# Why paramnormal ?¶

Both in numpy and scipy.stats and in the field of statistics in general, you can refer to the location (loc) and scale (scale) parameters of a distribution. Roughly speaking, they refer to the position and spread of the distribution, respectively. For normal distribtions loc refers the mean (symbolized as $$\mu$$) and scale refers to the standard deviation (a.k.a. $$\sigma$$).

The main problem that paramnormal is trying to solve is that sometimes, creating a probability distribution using these parameters (and others) in scipy.stats can be confusing. Also the parameters in numpy.random can be inconsistently named (admittedly, just a minor inconvenience).

%matplotlib inline

import numpy as np
from scipy import stats


Consider the lognormal distribution.

In probability theory, a log-normal (or lognormal) distribution is a continuous probability distribution of a random variable whose logarithm is normally distributed. Thus, if the random variable $$X$$ is log-normally distributed, then $$Y = \ln(X)$$ has a normal distribution. Likewise, if $$Y$$ has a normal distribution, then $$X = \exp(Y)$$ has a log-normal distribution. (from wikipedia)

In numpy, you specify the “mean” and “sigma” of the underlying normal distribution. A lot lof scientific programmers know what that would mean. But mean and standard_deviation, loc and scale or mu and sigma would have been better choices.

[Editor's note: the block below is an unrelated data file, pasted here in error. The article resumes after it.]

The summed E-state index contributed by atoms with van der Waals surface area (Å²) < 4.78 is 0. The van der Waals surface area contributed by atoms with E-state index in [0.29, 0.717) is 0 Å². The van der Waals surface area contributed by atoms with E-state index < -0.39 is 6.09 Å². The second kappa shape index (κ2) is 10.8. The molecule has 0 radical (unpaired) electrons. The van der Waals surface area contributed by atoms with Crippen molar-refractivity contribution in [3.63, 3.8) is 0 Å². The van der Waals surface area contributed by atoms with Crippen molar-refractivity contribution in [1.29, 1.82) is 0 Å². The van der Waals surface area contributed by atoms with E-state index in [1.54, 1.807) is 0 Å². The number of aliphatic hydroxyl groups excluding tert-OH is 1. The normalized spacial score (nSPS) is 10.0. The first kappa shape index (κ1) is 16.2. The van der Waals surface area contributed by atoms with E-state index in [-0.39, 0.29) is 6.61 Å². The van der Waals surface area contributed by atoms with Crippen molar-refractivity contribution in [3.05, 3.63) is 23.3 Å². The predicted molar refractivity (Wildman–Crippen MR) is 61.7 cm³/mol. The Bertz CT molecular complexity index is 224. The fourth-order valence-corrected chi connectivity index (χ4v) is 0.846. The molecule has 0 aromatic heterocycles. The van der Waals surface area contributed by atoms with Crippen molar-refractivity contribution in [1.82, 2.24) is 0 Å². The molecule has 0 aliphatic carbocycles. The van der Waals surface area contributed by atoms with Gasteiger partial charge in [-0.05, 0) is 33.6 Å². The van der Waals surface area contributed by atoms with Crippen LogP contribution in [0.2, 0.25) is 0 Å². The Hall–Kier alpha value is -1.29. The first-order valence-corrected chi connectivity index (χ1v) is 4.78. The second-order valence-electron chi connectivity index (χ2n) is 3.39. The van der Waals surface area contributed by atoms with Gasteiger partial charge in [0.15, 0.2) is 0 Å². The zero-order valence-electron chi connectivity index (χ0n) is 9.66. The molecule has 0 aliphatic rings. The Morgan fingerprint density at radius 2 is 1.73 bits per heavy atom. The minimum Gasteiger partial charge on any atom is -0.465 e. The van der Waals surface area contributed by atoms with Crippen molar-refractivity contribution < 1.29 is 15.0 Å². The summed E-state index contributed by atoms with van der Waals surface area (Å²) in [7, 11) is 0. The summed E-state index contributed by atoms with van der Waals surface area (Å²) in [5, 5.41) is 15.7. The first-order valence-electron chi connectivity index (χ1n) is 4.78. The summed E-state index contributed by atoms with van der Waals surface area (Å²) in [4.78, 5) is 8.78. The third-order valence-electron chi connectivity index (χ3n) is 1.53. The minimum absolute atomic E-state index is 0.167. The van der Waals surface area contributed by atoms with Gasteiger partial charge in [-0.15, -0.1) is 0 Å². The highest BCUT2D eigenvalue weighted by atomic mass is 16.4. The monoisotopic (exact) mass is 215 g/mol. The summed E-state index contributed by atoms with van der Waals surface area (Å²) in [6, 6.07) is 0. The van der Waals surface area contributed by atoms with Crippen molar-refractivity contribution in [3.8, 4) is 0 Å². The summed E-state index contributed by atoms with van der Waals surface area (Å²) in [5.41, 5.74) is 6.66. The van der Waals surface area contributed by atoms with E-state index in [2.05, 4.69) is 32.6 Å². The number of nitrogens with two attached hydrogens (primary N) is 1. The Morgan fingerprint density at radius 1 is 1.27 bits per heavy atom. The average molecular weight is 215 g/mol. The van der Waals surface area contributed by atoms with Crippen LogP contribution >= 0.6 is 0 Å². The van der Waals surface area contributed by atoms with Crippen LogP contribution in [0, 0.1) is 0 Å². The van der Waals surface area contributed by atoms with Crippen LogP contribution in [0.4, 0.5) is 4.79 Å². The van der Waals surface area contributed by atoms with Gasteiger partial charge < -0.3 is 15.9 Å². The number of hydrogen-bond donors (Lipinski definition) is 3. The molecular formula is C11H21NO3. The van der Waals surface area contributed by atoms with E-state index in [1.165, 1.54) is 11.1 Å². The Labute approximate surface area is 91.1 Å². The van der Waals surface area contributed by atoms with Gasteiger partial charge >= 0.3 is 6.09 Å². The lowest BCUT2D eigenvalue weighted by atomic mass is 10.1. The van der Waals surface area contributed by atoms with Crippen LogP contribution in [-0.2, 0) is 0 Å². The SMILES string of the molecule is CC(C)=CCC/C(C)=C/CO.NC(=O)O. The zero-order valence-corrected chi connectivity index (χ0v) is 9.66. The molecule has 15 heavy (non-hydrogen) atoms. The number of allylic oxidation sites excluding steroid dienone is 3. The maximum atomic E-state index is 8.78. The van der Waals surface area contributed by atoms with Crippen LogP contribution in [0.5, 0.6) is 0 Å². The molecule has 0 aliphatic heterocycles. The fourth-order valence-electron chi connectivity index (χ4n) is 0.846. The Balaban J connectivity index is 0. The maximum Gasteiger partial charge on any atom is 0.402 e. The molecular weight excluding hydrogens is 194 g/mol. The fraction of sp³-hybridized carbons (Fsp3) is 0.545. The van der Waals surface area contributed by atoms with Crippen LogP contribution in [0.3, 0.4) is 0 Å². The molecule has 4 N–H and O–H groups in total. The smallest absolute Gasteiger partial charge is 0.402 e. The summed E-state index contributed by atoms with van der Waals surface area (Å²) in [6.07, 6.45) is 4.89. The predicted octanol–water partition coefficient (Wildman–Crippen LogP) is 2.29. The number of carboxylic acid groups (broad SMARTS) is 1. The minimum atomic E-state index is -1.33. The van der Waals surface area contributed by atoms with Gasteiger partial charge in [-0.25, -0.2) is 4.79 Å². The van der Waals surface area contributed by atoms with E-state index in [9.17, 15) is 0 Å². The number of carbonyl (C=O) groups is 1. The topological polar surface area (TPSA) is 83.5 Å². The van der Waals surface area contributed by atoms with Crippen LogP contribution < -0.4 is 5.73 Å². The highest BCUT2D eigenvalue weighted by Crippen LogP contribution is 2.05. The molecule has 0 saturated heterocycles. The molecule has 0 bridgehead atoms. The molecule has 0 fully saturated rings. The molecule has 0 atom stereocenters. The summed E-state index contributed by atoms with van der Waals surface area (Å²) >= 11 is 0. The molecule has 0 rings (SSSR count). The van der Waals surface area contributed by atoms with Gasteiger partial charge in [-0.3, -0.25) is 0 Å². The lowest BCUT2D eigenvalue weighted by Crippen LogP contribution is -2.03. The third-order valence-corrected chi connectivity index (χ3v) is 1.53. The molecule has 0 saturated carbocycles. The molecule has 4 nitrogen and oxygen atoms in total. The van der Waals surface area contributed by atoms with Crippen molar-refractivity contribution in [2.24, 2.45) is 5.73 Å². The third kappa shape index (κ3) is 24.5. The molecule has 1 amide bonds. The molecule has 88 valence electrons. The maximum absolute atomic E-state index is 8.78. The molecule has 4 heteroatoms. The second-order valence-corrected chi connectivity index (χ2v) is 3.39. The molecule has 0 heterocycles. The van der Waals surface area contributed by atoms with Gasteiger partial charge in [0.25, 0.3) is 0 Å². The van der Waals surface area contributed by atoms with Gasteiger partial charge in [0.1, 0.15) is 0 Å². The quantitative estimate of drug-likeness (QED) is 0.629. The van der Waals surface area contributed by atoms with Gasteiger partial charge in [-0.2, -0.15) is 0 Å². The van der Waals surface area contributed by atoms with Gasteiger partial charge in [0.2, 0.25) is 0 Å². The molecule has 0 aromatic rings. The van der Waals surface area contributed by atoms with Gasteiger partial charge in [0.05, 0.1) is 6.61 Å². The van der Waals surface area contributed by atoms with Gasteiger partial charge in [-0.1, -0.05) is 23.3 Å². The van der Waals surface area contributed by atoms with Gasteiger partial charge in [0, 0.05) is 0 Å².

Still, generating random numbers is pretty straight-forward:

np.random.seed(0)
mu = 0
sigma = 1
N = 3
np.random.lognormal(mean=mu, sigma=sigma, size=N)

array([ 5.83603919,  1.49205924,  2.66109578])


In scipy, you need an additional shape parameter (s), plus the usual loc and scale. Aside from the mystery behind what s might bem that seems straight-forward enough.

Except it’s not.

That shape parameter is actually the standard deviation ($$\sigma$$) of the underlying normal distribution. The scale should be set to the exponentiated location parameter of the raw distribution ($$e ^ \mu$$). Finally, loc actually refers to a sort of offset that can be applied to entire distribution. In other words, you can translate the distribution up and down to e.g., negative values.

In my field (civil/environmental engineering) variables that are often assumed to be lognormally distributed (e.g., pollutant concentration) can never have values less than or equal to zerlo. So in that sense, the loc parameter in scipy’s lognormal distribution nearly always should be set to zero.

With that out of the way, recreating the three numbers above in scipy is done as follows:

np.random.seed(0)
stats.lognorm(sigma, loc=0, scale=np.exp(mu)).rvs(size=N)

array([ 5.83603919,  1.49205924,  2.66109578])


## A new challenger appears¶

paramnormal really just hopes to take away some of this friction. Consider the following:

import paramnormal

np.random.seed(0)
paramnormal.lognormal(mu=mu, sigma=sigma).rvs(size=N)

array([ 5.83603919,  1.49205924,  2.66109578])


Hopefully that’s much more readable and straight-forward.

## Greek-letter support¶

Tom Augspurger added a lovely little decorator to let you use greek letters in the function signature.

np.random.seed(0)
paramnormal.lognormal(μ=mu, σ=sigma).rvs(size=N)

array([ 5.83603919,  1.49205924,  2.66109578])


## Other distributions¶

As of now, we provide a convenient interface for the following distributions in scipy.stats:

for d in paramnormal.dist.__all__:
print(d)

normal
lognormal
weibull
alpha
beta
gamma
chi_squared
pareto
exponential
rice


Feel free to submit a pull request at Github to add new distributions.